Measuring Social Media Impact

Any kind of resource deployment in one area of the city affects resources (and thus crime) in another, so constant measurement is required to ensure police aren't spread too thin and the public's quality of life isn't diminished (or if those are the...


From goals come measurable objectives

You should be measuring community relations at least to some extent: positive and negative mentions in the press, complaints against officers vs. praise, the numbers of people (including officers) showing up at Neighborhood Watch meetings from month to month, and so on.

Social media complicates this because of the sheer number of channels available, which is one reason why last month's column recommended starting with one single problem. So, say you're focusing on education as your goal: you want more people to know the facts about the cybercrimes they're reporting, and you want them to know how to protect themselves.

Your measurable objectives might be:

-        More people within certain demographic groups educated.

-        More positive interactions among people in those groups.

-        More resource materials provided to people to self-educate.

Your strategies for those would include a mix of traditional and social media, face-to-face meetings and possible door-to-door campaigns, and so forth.

What to measure?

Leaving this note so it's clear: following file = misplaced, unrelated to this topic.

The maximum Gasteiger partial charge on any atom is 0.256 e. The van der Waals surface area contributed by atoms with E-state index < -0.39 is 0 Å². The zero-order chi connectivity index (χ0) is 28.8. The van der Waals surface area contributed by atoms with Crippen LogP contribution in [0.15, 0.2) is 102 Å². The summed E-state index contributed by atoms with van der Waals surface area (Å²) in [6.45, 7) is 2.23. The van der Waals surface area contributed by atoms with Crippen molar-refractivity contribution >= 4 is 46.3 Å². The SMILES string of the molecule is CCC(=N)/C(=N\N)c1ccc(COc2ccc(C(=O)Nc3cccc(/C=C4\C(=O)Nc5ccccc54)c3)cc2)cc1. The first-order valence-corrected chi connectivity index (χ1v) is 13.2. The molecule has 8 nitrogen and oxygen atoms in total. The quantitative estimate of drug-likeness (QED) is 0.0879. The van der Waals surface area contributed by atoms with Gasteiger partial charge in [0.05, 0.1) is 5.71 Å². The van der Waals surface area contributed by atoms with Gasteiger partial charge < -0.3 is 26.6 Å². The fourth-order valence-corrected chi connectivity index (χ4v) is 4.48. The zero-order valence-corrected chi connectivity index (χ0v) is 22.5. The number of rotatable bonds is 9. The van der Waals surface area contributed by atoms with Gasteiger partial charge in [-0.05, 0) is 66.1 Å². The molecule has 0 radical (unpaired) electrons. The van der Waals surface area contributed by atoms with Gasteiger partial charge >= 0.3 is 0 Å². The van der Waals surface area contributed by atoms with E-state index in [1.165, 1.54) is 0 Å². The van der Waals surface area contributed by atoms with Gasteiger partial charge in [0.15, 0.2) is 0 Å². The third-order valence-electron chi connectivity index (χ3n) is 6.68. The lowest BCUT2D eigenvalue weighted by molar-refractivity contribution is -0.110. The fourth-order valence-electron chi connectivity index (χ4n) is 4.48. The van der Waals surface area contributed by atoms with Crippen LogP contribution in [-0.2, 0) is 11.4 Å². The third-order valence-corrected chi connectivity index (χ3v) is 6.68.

Say you want to educate teens, the elderly, and small business owners, with media as a secondary target group. You're using the social channels you know they're on, so you measure:

-        Number of Twitter followers, Facebook fans, and so forth; their growth rates over time.

-        Number of likes and favorites of your resource materials.

-        Number of shares, including YouTube embeds.

-        Number of downloads of your resource materials.

-        Website traffic, including page views, time on site, new vs. old visits, and referring sites and searches.

-        Number of interactions online, including blog comments.

-        Sentiment of online interactions, and the changes over time.

-        Subscriptions to your blog or YouTube channel.

-        Reach, and impressions.

-        Media value.

-        Influence of community members you're reaching.

You would also want to compare numbers over time, benchmarking the number of calls for service you get about cybercrime just prior to the start of your education campaign, and at regular intervals as your campaign moves forward.

This is by no means a comprehensive list, and tools exist to help you track these metrics. So don't be overwhelmed; focus instead on solving the problem. Once you know what it is you want to accomplish, it should be possible for you to figure out what you (and your commanders and politicians) need to know about your efforts. Like any good policing program, a social media presence should be data-driven, and you may even find over time that your metrics will help you secure more resources: grant money, or more personnel.

What are you doing to measure your presence online? Leave a comment!

 

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